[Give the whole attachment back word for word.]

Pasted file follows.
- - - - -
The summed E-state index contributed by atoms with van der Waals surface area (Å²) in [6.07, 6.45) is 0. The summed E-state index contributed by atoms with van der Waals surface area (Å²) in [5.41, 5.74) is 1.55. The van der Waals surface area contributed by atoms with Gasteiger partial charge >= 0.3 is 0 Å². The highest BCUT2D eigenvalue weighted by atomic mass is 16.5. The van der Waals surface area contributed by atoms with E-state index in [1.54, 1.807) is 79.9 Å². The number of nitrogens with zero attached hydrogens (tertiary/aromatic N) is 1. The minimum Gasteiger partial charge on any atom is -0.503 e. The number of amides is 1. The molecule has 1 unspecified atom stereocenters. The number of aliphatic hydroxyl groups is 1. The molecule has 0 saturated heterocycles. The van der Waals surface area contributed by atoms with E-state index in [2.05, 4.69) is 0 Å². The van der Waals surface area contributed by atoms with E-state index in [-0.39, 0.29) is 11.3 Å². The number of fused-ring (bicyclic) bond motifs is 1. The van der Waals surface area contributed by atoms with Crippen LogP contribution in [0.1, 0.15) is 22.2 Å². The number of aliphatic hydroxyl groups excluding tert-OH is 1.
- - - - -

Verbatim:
The summed E-state index contributed by atoms with van der Waals surface area (Å²) in [6.07, 6.45) is 0. The summed E-state index contributed by atoms with van der Waals surface area (Å²) in [5.41, 5.74) is 1.55. The van der Waals surface area contributed by atoms with Gasteiger partial charge >= 0.3 is 0 Å². The highest BCUT2D eigenvalue weighted by atomic mass is 16.5. The van der Waals surface area contributed by atoms with E-state index in [1.54, 1.807) is 79.9 Å². The number of nitrogens with zero attached hydrogens (tertiary/aromatic N) is 1. The minimum Gasteiger partial charge on any atom is -0.503 e. The number of amides is 1. The molecule has 1 unspecified atom stereocenters. The number of aliphatic hydroxyl groups is 1. The molecule has 0 saturated heterocycles. The van der Waals surface area contributed by atoms with E-state index in [2.05, 4.69) is 0 Å². The van der Waals surface area contributed by atoms with E-state index in [-0.39, 0.29) is 11.3 Å². The number of fused-ring (bicyclic) bond motifs is 1. The van der Waals surface area contributed by atoms with Crippen LogP contribution in [0.1, 0.15) is 22.2 Å². The number of aliphatic hydroxyl groups excluding tert-OH is 1.